Photographer: Rogers/Express/Getty Images
Photographer: Rogers/Express/Getty Images

Why are Republicans so obsessed with Ronald Reagan?

Jonathan Ladd has an interesting post today explaining that Reagan was unique in successfully consolidating all the strands of modern conservativism during his tenure; Democrats adopted modern liberalism over a series of presidencies.

Republican Reagan worship is overdetermined, however.
Look at the modern Republican presidents. Only Reagan and Dwight Eisenhower are plausible targets for hero-worship. Richard Nixon mostly remains a disgrace. Gerald Ford is a footnote. George H.W. Bush was defeated after one term; George W. Bush isn’t quite Herbert Hoover, but he was unpopular and is defined mostly by his failures. And while Ike deserves every plaudit he gets, his presidency wasn’t particularly suited to latter-day hero-worship.

Democrats have three popular presidents to choose from: Franklin D. Roosevelt, John F. Kennedy and Bill Clinton. Beyond that, Harry Truman was unpopular while in office, but his reputation among historians and the public was revived long ago. Jimmy Carter is a less likely target for a revival, but the other unpopular Democratic president, Lyndon Johnson, is a far more complicated case.

Simply put, the Democrats have a bigger slate of candidates.

Fate also expanded the field for Democrats. There’s just nothing on the conservative side to match liberal martyrs Bobby Kennedy and Martin Luther King. If Barry Goldwater or Robert Taft had been assassinated, it’s easy to imagine they would have a larger place in the Republican firmament.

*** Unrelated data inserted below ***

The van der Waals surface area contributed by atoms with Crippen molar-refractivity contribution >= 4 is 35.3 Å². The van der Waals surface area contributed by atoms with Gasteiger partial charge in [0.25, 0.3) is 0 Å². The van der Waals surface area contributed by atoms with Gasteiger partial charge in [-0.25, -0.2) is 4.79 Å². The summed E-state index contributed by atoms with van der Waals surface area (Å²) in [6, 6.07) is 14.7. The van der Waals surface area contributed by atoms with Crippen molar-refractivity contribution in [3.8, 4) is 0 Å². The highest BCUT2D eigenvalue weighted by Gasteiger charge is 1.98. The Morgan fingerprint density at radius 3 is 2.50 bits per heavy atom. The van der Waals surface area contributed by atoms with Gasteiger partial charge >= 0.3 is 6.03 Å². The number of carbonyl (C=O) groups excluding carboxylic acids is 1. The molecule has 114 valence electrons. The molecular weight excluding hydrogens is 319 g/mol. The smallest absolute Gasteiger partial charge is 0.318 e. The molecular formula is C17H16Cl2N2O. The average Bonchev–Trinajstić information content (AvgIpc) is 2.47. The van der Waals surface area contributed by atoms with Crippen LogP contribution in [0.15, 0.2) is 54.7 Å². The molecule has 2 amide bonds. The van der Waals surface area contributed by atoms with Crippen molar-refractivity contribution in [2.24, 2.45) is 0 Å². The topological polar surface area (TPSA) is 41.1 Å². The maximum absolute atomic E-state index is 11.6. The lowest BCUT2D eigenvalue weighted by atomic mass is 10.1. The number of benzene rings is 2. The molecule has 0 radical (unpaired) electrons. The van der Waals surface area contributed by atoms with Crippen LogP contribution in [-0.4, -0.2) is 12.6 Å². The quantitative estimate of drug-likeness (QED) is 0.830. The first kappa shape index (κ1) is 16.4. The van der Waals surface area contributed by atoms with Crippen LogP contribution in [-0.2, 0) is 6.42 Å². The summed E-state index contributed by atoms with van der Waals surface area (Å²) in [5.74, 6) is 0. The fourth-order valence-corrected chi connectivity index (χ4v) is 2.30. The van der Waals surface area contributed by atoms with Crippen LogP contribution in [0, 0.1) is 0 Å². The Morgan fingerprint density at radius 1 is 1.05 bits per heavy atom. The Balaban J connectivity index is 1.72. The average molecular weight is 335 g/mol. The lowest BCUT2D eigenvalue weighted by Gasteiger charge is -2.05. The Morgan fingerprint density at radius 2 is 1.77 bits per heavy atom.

And Democrats have a lot of congressional heroes. But between fewer congressional majorities and fewer master legislators (perhaps because they aren’t as interested in writing laws), there aren’t as many obvious first-tier Republicans. Even when it comes to vice presidents, Democrats can point to Hubert Humphrey and Walter Mondale; Republicans get Spiro Agnew and Dan Quayle.

In addition, Reagan is one of four modern presidents to have a post-presidential industry dedicated to improving his reputation (Kennedy, Nixon and Carter are the the others, the latter two mainly consisting of one-person efforts). To some extent, the existence of an aggressive effort to boost Reagan's reputation could be just an effect of his ideological stature (an argument that bolsters Ladd's claims). Perhaps, but remember that Camelot had nothing to do with ideology.

And it may be crass to say it, but the way Reagan died has helped his reputation. It was considered unseemly to criticize a former president who couldn't answer back after his withdrawal from public life in 1994 and until his death in 2004. That’s a long time to be at least partially shielded; it means an entire generation grew up with an unusually one-sided view.

So I think Ladd gives only part of a larger set of reasons why Republicans remain obsessed with a president who has been out of office for 25 years.

To contact the writer of this article: Jonathan Bernstein at Jbernstein62@bloomberg.net.

To contact the editor responsible for this article: Max Berley at mberley@bloomberg.net